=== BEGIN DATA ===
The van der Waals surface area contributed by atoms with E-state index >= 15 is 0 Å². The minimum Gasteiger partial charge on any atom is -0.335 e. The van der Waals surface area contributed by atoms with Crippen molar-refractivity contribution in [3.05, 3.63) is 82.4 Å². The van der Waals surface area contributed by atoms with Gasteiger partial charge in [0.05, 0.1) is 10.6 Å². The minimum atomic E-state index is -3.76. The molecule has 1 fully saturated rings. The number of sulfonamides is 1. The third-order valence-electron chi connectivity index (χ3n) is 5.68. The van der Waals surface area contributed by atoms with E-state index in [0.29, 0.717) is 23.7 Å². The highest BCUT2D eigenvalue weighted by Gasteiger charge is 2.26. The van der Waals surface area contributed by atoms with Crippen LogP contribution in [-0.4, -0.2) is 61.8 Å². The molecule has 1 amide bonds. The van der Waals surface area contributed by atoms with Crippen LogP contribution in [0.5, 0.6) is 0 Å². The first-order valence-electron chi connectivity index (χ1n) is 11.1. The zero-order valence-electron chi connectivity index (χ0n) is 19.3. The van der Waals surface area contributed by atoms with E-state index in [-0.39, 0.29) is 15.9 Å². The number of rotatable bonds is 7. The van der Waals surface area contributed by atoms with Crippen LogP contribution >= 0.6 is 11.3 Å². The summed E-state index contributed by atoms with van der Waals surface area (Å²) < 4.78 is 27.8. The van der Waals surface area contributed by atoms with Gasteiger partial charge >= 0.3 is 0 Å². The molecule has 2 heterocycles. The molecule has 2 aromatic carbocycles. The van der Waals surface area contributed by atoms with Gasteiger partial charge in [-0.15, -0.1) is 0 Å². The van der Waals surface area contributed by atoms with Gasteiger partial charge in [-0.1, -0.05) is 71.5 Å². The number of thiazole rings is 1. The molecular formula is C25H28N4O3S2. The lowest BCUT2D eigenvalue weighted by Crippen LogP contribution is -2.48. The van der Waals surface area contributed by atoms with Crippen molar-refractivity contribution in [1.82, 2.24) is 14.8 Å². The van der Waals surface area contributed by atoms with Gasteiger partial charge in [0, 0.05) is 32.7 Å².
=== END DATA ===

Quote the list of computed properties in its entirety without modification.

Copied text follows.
The van der Waals surface area contributed by atoms with E-state index >= 15 is 0 Å². The minimum Gasteiger partial charge on any atom is -0.335 e. The van der Waals surface area contributed by atoms with Crippen molar-refractivity contribution in [3.05, 3.63) is 82.4 Å². The van der Waals surface area contributed by atoms with Gasteiger partial charge in [0.05, 0.1) is 10.6 Å². The minimum atomic E-state index is -3.76. The molecule has 1 fully saturated rings. The number of sulfonamides is 1. The third-order valence-electron chi connectivity index (χ3n) is 5.68. The van der Waals surface area contributed by atoms with E-state index in [0.29, 0.717) is 23.7 Å². The highest BCUT2D eigenvalue weighted by Gasteiger charge is 2.26. The van der Waals surface area contributed by atoms with Crippen LogP contribution in [-0.4, -0.2) is 61.8 Å². The molecule has 1 amide bonds. The van der Waals surface area contributed by atoms with Crippen LogP contribution in [0.5, 0.6) is 0 Å². The first-order valence-electron chi connectivity index (χ1n) is 11.1. The zero-order valence-electron chi connectivity index (χ0n) is 19.3. The van der Waals surface area contributed by atoms with E-state index in [-0.39, 0.29) is 15.9 Å². The number of rotatable bonds is 7. The van der Waals surface area contributed by atoms with Crippen LogP contribution >= 0.6 is 11.3 Å². The summed E-state index contributed by atoms with van der Waals surface area (Å²) < 4.78 is 27.8. The van der Waals surface area contributed by atoms with Gasteiger partial charge >= 0.3 is 0 Å². The molecule has 2 heterocycles. The molecule has 2 aromatic carbocycles. The van der Waals surface area contributed by atoms with Gasteiger partial charge in [-0.15, -0.1) is 0 Å². The van der Waals surface area contributed by atoms with Gasteiger partial charge in [-0.1, -0.05) is 71.5 Å². The number of thiazole rings is 1. The molecular formula is C25H28N4O3S2. The lowest BCUT2D eigenvalue weighted by Crippen LogP contribution is -2.48. The van der Waals surface area contributed by atoms with Crippen molar-refractivity contribution in [1.82, 2.24) is 14.8 Å². The van der Waals surface area contributed by atoms with Gasteiger partial charge in [0, 0.05) is 32.7 Å².